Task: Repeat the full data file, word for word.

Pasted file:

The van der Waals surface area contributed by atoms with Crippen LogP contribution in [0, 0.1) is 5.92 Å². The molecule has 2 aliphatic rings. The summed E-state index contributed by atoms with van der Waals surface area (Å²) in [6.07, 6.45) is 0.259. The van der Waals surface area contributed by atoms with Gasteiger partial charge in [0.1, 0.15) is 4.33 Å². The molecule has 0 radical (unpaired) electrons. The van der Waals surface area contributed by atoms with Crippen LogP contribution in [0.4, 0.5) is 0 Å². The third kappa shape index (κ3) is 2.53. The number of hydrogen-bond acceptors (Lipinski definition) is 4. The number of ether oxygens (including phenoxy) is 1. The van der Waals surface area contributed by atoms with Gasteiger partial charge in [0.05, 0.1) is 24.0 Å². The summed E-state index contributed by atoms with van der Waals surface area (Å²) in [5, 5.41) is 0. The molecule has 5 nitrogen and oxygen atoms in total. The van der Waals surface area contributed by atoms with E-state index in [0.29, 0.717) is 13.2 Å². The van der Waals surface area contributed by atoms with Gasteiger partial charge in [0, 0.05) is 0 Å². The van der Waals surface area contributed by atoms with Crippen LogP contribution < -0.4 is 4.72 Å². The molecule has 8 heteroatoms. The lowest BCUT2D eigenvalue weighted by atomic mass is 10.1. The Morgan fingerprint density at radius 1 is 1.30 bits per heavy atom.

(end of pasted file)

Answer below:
The van der Waals surface area contributed by atoms with Crippen LogP contribution in [0, 0.1) is 5.92 Å². The molecule has 2 aliphatic rings. The summed E-state index contributed by atoms with van der Waals surface area (Å²) in [6.07, 6.45) is 0.259. The van der Waals surface area contributed by atoms with Gasteiger partial charge in [0.1, 0.15) is 4.33 Å². The molecule has 0 radical (unpaired) electrons. The van der Waals surface area contributed by atoms with Crippen LogP contribution in [0.4, 0.5) is 0 Å². The third kappa shape index (κ3) is 2.53. The number of hydrogen-bond acceptors (Lipinski definition) is 4. The number of ether oxygens (including phenoxy) is 1. The van der Waals surface area contributed by atoms with Gasteiger partial charge in [0.05, 0.1) is 24.0 Å². The summed E-state index contributed by atoms with van der Waals surface area (Å²) in [5, 5.41) is 0. The molecule has 5 nitrogen and oxygen atoms in total. The van der Waals surface area contributed by atoms with E-state index in [0.29, 0.717) is 13.2 Å². The van der Waals surface area contributed by atoms with Gasteiger partial charge in [0, 0.05) is 0 Å². The van der Waals surface area contributed by atoms with Crippen LogP contribution < -0.4 is 4.72 Å². The molecule has 8 heteroatoms. The lowest BCUT2D eigenvalue weighted by atomic mass is 10.1. The Morgan fingerprint density at radius 1 is 1.30 bits per heavy atom.